Editor’s Note: Aaron David Miller is a senior fellow at the Carnegie Endowment for International Peace and author of “The End of Greatness: Why America Can’t Have (and Doesn’t Want) Another Great President.” Miller was a Middle East negotiator in Democratic and Republican administrations. The opinions expressed in this commentary are those of the author; view more opinion articles on CNN.
Three key US allies in the Middle East joined the United Nations General Assembly resolution condemning Russia’s invasion of Ukraine this week, but their votes belied the tension that lies beneath the surface.
While the United Arab Emirates voted in favor of the UNGA resolution, it abstained on the earlier UN Security Council resolution condemning Russia. Its UNSC decision was likely due to its frustrations with the Biden administration’s refusal to classify the Houthis as a foreign terrorist entity in the region, and its desire to stay in the good graces of Russia, which has become an ally in recent years.
The Saudis voted for the resolution, but they are intent on not alienating Moscow and have resisted Biden administration pressure to pump more oil, primarily because of an OPEC+ agreement they reached with Russia to limit daily production. Crown Prince Mohammed bin Salman is also reportedly angry at President Joe Biden for refusing to speak to him over his alleged involvement in the murder of the Saudi journalist Jamal Khashoggi. (The Saudi government still denies the Crown Prince played any role in the journalist’s death.)
Perhaps most complex is the case of Israel. One could be forgiven for thinking that as America’s closest ally and the region’s only democracy – however flawed – Israel’s unwavering support for the Ukrainians would be given.
But Israel’s unique interests in the region are forcing Jerusalem to navigate a course that tries to avoid alienating both Russian leader Vladimir Putin and Biden at the same time. As Putin’s bloody campaign in Ukraine intensifies, however, Israel may find itself under greater pressure to take a harsher anti-Russia stance.
Though Israel voted in favor of the UNGA resolution this week, it was preceded by a period of Israeli leaders’ awkward maneuvering to avoid a harsh personal condemnation of Putin’s invasion. On February 24, just after Russian troops stepped foot on Ukrainian soil, Foreign Minister Yair Lapid called the invasion “a serious violation of international order” – but he did not mention Putin’s name.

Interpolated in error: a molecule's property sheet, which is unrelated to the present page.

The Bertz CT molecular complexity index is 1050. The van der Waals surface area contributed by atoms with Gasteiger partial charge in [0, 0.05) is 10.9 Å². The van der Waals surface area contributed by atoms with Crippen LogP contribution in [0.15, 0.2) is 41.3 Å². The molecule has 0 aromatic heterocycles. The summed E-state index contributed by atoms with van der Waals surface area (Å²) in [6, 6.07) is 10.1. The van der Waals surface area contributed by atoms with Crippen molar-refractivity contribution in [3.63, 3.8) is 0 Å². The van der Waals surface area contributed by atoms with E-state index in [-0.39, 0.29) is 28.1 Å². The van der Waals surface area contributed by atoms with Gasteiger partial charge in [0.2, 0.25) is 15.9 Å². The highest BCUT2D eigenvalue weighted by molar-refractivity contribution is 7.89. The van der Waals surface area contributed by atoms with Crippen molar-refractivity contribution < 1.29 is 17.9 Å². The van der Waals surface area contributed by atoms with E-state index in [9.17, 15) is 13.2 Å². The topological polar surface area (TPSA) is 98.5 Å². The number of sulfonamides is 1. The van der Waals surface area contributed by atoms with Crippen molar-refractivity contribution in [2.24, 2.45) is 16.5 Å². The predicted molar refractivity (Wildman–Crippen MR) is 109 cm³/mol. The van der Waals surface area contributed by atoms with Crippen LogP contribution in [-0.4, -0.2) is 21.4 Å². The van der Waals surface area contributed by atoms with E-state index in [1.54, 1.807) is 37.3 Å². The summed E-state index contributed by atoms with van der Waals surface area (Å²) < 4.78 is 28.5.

More recently, in response to a Russian attack on Kyiv that struck in the vicinity of the Holocaust memorial at Babyn Yar, Lapid “denounced the damage,” but failed to mention Russia was the perpetrator of the damage. Meanwhile, Prime Minister Naftali Bennett, reportedly seeking to play a mediating role in the crisis, has thus far avoided using the words “Putin,” “Russia” and “condemn” in the same sentence. While he has said, “We are praying for the welfare of Ukraine’s citizens and hope that additional bloodshed will be avoided,” Bennett has only agreed to send humanitarian aid – including medical equipment, water purifying systems, tents, blankets and sleeping bags – at this point.
Ukrainian Prime Minister Volodymyr Zelensky has asked the Israeli government to supply weapons too, but the Israelis have thus far demurred. On Thursday, the Ukrainian President, himself Jewish, urged Israel to take a stronger moral stand and offered some choice words for Bennett: “I don’t feel that he is wrapped in the flag of Ukraine.”
Israel’s hesitancy on Ukraine is driven, in part, by a need to maintain day-to-day cooperation with Russia in Syria. The Russians, who control much of Syrian air space, have given Israel wide latitude to strike Iranian, Syrian and Lebanese targets in Syria. The arrangement involves a deconfliction mechanism that prevents accidental conflict between Russian and Israeli forces through a real-time communication channel. Add to that Israel’s perennial concern about the well-being and security of the 150,000 Jews in Russia, and the argument in favor of maintaining good relations with Putin is a strong one.
At the same time, Israel has other critical interests to protect. As a state created as a safe haven for world Jewry in the wake of the Holocaust, Israel pays a price for appearing to waffle in the face of a predatory power preying on a weaker state.
According to Axios, the Biden administration has been understanding of Israel’s need for balance, but it has also pressed Israel “to take a clear stance” – arguing that this is a matter “of right and wrong.” And surely Israelis know this is the most serious international crisis of Biden’s presidency thus far.
Perhaps Bennett seriously believes that by refraining from attacking Putin head-on, he’ll maintain his putative role as an honest broker and mediator. But that wish will likely remain just that. While Bennett needs to protect Israel’s interests, he also has another role to play as one of America’s closest allies and as a democracy standing in the face of Russia’s aggression.
As Putin’s invasion claims more innocent lives, and the Ukraine crisis further threatens American, European and global interests, Bennett surely knows that Biden and many in the international community will expect Israel to act like it.